Watch your bindings order

Just got back from installing an additional NIC in an ISA2004 firewall. The ole network bindings order gotcha hit me yet again so I thought it was time to write this down to remind me – and hopefully save you from this grief.

When adding a new network interface (phyiscal, wireless, 1394 etc) to a Windows machine (and I’m considering XP & Windows Server 2003 here but the same may well apply to other versions) you need to make sure you set the bindings order for all the network cards correctly in order to maintain proper operation.

For example, in your typical SBS2003 server there are 2 netowrk interface cards (NICs) and the server, when performing operations such as DNS lookups etc, needs to check with the internal NIC first because that’s where things like DNS and WINS are bound first. Get the network card binding order wrong and you’ll find DNS lookups will fail (this is why you ALWAYS USE THE WIZARDS!!! (excuse the shouting)).

Anyway, back to the story at hand. I installed an additional NIC into this firewall, giving it 3 interfaces in total. All appeared to be OK so I left the site. Got a call about 10 minutes later to be told “I can’t browse the Internet from my computer”. After spending some time RDP’d into the server (using my new Telstra Next-G card which totally rocks!!) I thought I’d disable the new NIC for now. Also noticed an error in the event logs about the proxy service not being able to bind to the internal NIC.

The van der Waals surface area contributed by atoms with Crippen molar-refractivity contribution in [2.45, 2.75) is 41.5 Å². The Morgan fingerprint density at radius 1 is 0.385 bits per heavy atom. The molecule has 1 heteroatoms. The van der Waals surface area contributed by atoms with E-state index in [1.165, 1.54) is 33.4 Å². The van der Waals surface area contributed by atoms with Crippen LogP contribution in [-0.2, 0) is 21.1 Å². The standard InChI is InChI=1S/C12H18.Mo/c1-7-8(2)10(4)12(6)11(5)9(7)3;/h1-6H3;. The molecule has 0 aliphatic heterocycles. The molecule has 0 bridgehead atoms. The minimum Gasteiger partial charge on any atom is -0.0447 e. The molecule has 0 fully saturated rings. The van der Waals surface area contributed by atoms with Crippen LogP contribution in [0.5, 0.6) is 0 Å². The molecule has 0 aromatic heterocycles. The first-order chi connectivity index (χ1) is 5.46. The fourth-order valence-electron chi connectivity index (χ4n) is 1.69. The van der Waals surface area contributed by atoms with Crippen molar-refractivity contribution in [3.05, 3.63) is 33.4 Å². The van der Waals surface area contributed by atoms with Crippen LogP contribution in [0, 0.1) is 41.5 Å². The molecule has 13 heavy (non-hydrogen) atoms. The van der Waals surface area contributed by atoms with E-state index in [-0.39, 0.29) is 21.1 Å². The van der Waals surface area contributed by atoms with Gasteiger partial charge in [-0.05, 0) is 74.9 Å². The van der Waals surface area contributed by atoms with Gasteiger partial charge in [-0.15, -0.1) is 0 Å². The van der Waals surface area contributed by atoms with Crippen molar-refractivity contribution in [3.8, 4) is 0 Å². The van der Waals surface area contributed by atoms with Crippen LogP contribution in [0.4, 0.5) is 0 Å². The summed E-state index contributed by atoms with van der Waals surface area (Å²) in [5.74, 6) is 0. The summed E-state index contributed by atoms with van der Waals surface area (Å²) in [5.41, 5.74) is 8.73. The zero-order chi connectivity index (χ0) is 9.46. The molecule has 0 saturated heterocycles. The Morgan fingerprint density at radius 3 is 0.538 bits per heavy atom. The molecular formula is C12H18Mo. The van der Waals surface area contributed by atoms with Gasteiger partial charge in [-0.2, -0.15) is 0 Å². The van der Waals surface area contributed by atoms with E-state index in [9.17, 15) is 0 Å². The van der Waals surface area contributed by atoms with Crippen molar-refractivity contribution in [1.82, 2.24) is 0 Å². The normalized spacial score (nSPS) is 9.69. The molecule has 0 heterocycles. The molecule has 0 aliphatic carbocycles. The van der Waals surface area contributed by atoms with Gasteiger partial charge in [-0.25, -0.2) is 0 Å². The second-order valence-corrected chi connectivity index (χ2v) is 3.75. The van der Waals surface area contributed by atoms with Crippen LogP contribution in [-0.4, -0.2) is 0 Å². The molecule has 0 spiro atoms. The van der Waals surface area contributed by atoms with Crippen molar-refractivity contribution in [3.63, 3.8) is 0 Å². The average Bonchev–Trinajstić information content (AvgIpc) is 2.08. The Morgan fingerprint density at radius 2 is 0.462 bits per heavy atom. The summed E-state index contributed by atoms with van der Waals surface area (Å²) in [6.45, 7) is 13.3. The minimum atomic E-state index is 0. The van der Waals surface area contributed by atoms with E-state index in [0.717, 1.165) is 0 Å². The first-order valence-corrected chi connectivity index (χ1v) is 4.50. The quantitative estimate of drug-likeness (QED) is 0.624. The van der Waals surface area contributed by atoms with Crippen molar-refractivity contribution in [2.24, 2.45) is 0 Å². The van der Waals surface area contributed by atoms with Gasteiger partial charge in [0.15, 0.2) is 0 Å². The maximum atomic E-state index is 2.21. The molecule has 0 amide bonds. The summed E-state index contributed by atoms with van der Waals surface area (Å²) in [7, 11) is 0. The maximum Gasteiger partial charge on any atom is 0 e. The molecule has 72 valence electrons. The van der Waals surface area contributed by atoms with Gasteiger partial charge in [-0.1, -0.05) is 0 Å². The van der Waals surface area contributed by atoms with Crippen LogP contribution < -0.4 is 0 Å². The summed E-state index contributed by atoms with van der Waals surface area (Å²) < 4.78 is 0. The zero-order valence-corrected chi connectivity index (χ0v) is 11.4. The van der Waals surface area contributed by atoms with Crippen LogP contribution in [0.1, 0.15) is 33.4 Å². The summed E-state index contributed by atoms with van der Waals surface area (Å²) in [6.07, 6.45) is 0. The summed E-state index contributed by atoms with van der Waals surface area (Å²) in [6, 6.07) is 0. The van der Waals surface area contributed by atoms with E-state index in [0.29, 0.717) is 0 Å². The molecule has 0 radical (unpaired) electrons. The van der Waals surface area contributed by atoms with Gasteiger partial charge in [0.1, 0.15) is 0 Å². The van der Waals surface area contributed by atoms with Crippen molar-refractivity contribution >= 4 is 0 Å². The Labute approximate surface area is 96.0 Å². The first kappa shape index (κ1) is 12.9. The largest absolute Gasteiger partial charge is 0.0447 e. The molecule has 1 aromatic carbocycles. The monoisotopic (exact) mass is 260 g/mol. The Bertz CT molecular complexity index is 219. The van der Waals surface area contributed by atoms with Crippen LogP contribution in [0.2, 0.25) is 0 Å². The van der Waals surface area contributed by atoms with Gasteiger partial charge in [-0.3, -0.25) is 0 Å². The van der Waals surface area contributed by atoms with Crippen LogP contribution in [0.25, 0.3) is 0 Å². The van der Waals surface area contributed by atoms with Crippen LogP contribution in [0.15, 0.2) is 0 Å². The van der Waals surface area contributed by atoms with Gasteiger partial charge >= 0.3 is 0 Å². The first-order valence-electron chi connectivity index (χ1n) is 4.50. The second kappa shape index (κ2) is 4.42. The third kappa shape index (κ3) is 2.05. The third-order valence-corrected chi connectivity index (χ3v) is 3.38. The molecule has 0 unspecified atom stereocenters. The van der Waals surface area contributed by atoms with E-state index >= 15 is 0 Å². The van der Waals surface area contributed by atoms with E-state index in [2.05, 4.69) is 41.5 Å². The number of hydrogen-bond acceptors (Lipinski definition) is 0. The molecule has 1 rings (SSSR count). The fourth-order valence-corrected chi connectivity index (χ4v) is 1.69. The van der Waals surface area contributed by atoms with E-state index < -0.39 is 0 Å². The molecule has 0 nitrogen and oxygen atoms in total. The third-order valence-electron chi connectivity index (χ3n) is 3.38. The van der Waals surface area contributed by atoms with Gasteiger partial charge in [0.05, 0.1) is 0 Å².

It was about this time that I thought of those darn network binding order settings. I checked them and sure enough the new NIC (for the DMZ) was at the top of the list. Moved it down to the bottom, restarted the ISA services but that didn’t fix it.

We restarted the server and this proved the winner as everything was then able to start up & bind appropriately.

So, the lesson here is when installing an additional NIC into anything, in particular a server, check the bindings order. “Where is that?” I hear you ask?

Open your network connections folder and select the “Advanced” menu item. Click on “Advanced Settings…”.

Check the list of connections for the order of the network cards – make sure the internal NIC (the one things are bound to) is the top one. {and one of these days I’ll work out how to attach images to this thing so I can show you what to look for}.

Remembering this would have saved me from sitting on the side of the road for 25 minutes and let my client get out of the office a bit ealier.


2 thoughts on “Watch your bindings order”

  1. YES YES YES!!!! Of course…

    Thank you, I had a WINS server binding the the 2nd network card in my AD server and for the life of me I couldn’t work out why.

    Reading you blog sorted this out for me in no time flat. Now i can go and uninstall WINS knowing I will not loose sleep over a silly problem that i couldn’t sort out.

    Great work!! Thanks again!!!


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